Garden path

After you have prepared your beds, you don’t need to dig again.

Next time I will talk about how to maintain the soil fertility in your newly created beds.

It all starts with the soil . . .

Posted in Grow Your Own Veg! Tips & Techniques by Jane Griffiths on the July 13th, 2010

Intensively planted beds
People often ask me what does organic actually mean? Organic gardening is nothing new – in fact it is a very old way of gardening. It is the way all farming and gardening was before the advent of chemical fertilisers and pesticides. You might think that gardening organically just means replacing synthetic pesticides or chemical fertilisers with organic ones. However, there is much more to it than that. Organic gardening is a natural, holistic and commonsense approach to gardening. It is more of a philosophy of gardening than a style. Organic gardeners see gardens as part of a natural cycle, starting with the soil and including the water supply, people, wildlife and insects. Our aim is to work in harmony with natural systems and to minimise and replenish the resources that our gardens consume.

By going the organic route, we are going the route of nature and, if we observe nature, we see that it is not tidy with precise edges and neatly swept surfaces. In a forest when leaves and dead branches fall from trees, they stay there, forming layers of slowly decomposing organic matter. Jane's Jungle
I have hiked in the rain forests of central Africa and there is no solid surface underfoot. As you take a step you sink calf deep into a crunchy, mushy mass. And with each step a cloud of bugs flies up. You can feel the heat and the energy of nature at work. I am not saying we want to create this environment in our home gardens, but we do we want to invite nature to do what she does best.

Compost in handOrganic gardening all starts with the soil: healthy, nutrient-rich soil = healthy, strong plants = more resistance to disease and bugs. Just as a healthy body is more resistant to infections, so a healthy soil builds up the plants’ resistance to attacks. Think of your plants as a mirror of the soil in which they’re growing. The first step to controlling diseases and insects is to cultivate healthy soil.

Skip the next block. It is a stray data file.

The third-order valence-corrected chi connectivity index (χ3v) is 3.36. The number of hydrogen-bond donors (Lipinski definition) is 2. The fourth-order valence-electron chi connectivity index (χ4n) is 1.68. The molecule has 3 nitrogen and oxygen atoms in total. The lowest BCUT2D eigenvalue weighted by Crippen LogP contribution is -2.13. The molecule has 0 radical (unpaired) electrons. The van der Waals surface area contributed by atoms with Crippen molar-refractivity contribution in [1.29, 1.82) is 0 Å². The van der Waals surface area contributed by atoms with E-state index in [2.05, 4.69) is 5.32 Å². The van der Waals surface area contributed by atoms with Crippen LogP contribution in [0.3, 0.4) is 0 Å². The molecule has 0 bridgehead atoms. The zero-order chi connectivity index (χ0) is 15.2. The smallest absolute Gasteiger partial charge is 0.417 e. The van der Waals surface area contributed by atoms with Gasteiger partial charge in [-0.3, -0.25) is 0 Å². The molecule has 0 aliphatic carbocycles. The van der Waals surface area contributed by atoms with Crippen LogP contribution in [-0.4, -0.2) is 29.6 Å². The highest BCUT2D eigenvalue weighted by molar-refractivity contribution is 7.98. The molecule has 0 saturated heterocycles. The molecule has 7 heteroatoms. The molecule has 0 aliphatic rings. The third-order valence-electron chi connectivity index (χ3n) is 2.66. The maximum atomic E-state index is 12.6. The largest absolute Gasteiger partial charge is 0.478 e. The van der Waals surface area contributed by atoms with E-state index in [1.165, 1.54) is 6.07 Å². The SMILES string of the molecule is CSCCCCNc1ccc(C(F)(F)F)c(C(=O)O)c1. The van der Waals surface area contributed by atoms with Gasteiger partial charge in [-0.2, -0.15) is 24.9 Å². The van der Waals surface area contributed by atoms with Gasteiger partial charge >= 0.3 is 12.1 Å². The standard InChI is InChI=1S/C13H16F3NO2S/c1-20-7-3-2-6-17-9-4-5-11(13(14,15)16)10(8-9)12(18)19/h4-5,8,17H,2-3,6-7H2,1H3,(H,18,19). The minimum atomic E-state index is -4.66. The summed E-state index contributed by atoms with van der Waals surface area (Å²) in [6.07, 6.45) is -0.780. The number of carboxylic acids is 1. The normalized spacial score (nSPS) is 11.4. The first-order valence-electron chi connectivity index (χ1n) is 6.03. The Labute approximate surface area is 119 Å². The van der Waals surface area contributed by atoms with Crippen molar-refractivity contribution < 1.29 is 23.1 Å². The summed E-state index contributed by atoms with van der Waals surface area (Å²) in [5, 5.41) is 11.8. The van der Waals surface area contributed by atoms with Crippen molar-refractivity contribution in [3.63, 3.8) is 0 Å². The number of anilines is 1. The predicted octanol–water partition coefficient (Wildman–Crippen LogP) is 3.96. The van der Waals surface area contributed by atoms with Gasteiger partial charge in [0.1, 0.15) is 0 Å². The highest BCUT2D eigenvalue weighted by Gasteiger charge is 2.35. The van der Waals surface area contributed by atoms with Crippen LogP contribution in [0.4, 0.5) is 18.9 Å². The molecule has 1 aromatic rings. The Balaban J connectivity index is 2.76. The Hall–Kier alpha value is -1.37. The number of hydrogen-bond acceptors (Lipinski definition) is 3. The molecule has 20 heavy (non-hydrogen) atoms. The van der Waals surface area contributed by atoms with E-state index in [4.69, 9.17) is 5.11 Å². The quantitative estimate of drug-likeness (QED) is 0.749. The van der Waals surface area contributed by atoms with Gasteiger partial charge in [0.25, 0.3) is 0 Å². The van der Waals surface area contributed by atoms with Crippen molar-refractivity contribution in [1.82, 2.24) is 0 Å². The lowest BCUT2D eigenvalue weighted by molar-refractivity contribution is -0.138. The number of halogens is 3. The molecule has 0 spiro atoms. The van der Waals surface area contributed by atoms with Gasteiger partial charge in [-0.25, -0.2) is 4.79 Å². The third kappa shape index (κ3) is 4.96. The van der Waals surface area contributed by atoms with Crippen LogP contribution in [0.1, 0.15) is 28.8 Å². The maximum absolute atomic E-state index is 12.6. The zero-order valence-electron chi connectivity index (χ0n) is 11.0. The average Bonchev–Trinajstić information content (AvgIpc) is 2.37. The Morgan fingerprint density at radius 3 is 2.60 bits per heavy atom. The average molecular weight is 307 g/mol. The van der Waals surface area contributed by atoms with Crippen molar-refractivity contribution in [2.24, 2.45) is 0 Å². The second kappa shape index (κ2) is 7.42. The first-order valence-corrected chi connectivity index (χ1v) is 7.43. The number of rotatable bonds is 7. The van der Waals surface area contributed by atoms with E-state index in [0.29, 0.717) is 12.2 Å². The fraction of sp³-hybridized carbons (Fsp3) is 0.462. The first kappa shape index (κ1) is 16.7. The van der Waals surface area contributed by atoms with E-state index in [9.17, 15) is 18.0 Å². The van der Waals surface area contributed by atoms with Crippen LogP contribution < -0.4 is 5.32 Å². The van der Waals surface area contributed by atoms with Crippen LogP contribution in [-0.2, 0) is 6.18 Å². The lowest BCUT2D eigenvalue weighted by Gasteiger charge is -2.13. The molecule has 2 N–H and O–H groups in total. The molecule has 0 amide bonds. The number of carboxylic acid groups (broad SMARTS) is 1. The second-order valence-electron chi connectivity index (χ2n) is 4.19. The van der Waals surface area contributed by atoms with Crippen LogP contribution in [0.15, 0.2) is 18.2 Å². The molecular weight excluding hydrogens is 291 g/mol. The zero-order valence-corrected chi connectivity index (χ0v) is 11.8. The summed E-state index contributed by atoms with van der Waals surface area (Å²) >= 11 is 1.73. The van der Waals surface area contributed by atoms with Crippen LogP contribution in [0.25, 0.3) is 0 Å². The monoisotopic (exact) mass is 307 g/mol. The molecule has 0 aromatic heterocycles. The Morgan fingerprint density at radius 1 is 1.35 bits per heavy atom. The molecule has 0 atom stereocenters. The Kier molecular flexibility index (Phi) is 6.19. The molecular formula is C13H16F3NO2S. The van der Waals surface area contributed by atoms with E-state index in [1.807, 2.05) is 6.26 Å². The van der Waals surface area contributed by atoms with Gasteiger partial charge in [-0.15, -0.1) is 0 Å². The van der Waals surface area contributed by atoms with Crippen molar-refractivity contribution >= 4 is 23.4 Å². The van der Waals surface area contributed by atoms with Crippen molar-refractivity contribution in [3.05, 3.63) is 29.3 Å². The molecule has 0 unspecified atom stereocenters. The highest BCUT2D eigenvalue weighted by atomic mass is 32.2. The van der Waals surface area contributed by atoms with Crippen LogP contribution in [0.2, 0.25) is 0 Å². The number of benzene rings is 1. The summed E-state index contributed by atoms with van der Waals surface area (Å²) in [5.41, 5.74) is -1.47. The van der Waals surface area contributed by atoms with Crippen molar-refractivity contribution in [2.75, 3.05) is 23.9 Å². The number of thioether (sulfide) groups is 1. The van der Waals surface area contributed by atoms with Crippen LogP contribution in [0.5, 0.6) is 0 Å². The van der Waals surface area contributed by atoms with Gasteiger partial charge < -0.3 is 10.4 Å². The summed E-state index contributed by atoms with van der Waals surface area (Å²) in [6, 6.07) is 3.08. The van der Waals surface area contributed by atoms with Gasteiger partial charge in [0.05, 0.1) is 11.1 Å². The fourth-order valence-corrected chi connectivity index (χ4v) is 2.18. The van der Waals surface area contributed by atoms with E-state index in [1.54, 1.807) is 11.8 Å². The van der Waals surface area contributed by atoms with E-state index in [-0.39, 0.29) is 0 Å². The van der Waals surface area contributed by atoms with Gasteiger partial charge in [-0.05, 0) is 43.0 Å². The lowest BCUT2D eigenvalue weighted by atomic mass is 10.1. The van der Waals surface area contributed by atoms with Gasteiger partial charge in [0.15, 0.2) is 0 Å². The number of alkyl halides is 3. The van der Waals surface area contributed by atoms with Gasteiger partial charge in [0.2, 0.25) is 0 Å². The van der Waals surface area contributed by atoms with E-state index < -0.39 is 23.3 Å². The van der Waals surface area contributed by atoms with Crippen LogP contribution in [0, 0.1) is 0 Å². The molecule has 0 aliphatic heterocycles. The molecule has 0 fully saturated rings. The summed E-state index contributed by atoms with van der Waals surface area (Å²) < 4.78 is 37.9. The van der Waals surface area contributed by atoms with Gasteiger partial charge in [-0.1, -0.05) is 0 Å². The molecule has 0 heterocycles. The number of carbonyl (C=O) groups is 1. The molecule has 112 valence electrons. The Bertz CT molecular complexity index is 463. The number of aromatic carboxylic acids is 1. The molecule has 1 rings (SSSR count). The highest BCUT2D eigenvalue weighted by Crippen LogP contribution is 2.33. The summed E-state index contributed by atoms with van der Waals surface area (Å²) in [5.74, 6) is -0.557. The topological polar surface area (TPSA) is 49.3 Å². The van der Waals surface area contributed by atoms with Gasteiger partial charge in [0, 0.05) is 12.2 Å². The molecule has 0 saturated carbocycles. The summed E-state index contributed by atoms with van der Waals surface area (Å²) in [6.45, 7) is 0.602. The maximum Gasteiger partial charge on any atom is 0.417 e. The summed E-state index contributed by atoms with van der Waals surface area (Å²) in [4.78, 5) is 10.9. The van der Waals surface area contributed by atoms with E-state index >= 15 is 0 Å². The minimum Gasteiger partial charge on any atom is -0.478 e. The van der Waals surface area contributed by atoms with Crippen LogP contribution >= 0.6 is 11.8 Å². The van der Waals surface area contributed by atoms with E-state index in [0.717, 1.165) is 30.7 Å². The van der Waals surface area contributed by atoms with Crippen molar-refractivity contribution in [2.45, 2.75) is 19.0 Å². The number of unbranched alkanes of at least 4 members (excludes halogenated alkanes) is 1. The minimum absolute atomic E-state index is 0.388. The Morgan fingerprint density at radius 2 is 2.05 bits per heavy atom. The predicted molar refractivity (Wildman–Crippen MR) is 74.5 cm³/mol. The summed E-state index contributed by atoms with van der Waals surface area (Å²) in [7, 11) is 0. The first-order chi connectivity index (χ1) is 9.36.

So what is healthy soil and how do we achieve it? ‘Healthy soil’ means a soil full of humus. Humus, which is broken down organic matter, is the ‘life-force’ of the soil. It provides a home for billions of organisms, such as fungi, bacteria, algae, insects and worms. In one teaspoon of healthy soil there are more than six billion microscopic organisms. Without these, plants cannot grow.

Earthworms for example, leave the earth 8 times richer after being digested through their intestines. earthworms
Organic vegetable gardens need as much humus in the soil as possible for a number of other reasons:
· Humus acts as a sponge with extremely high absorption abilities
· It retains moisture
· Chemically, humus has numerous active surfaces, which bind to ions of nutrients. This makes many more nutrients available to plants.
· It improves the physical structure of soil making it moist, crumbly and aerated, providing the ideal home for beneficial bacteria and other organisms such as earthworms.

A Surprise!

Posted in Garden Diary by Jane Griffiths on the July 13th, 2010

Last week I received a magical surprise – an advance copy of JDK arrived! It looks FANTASTIC!!! And my publisher Ceri (who seldom uses the F word!) agrees. It is a digital copy which is about 98% of what the actual printed copies will look like. The printers do this digital copy as a final check for colour, pics etc before it starts being printed. So it will still only be Oct before the copies are in book stores. But to whet appetites – here are a few sneak preview pics . . . .

JDK front cover lo res

Harvest recipes 1Harvest recipes 2

Squash salad recipeSquash salad pic